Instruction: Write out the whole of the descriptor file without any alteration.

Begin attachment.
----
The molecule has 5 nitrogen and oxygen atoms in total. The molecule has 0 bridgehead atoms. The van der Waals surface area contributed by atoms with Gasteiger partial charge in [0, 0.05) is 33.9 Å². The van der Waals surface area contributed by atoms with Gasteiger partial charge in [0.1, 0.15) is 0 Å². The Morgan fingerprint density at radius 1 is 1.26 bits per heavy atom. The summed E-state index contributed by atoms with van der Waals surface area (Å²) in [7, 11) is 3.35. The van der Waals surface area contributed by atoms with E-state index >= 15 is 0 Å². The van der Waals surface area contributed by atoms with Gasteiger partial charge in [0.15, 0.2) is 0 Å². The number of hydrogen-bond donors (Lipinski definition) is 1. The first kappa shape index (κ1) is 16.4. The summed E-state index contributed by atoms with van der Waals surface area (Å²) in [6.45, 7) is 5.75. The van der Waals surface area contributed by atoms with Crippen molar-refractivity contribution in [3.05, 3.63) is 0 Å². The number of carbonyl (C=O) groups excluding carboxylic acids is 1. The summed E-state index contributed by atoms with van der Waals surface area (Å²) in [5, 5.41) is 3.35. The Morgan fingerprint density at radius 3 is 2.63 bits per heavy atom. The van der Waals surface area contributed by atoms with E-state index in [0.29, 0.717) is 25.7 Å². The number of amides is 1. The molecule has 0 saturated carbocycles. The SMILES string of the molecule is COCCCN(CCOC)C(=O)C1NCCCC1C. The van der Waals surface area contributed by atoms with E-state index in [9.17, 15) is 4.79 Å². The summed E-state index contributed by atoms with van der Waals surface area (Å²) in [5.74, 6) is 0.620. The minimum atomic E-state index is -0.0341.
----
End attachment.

The molecule has 5 nitrogen and oxygen atoms in total. The molecule has 0 bridgehead atoms. The van der Waals surface area contributed by atoms with Gasteiger partial charge in [0, 0.05) is 33.9 Å². The van der Waals surface area contributed by atoms with Gasteiger partial charge in [0.1, 0.15) is 0 Å². The Morgan fingerprint density at radius 1 is 1.26 bits per heavy atom. The summed E-state index contributed by atoms with van der Waals surface area (Å²) in [7, 11) is 3.35. The van der Waals surface area contributed by atoms with E-state index >= 15 is 0 Å². The van der Waals surface area contributed by atoms with Gasteiger partial charge in [0.15, 0.2) is 0 Å². The number of hydrogen-bond donors (Lipinski definition) is 1. The first kappa shape index (κ1) is 16.4. The summed E-state index contributed by atoms with van der Waals surface area (Å²) in [6.45, 7) is 5.75. The van der Waals surface area contributed by atoms with Crippen molar-refractivity contribution in [3.05, 3.63) is 0 Å². The number of carbonyl (C=O) groups excluding carboxylic acids is 1. The summed E-state index contributed by atoms with van der Waals surface area (Å²) in [5, 5.41) is 3.35. The Morgan fingerprint density at radius 3 is 2.63 bits per heavy atom. The van der Waals surface area contributed by atoms with E-state index in [0.29, 0.717) is 25.7 Å². The number of amides is 1. The molecule has 0 saturated carbocycles. The SMILES string of the molecule is COCCCN(CCOC)C(=O)C1NCCCC1C. The van der Waals surface area contributed by atoms with E-state index in [9.17, 15) is 4.79 Å². The summed E-state index contributed by atoms with van der Waals surface area (Å²) in [5.74, 6) is 0.620. The minimum atomic E-state index is -0.0341.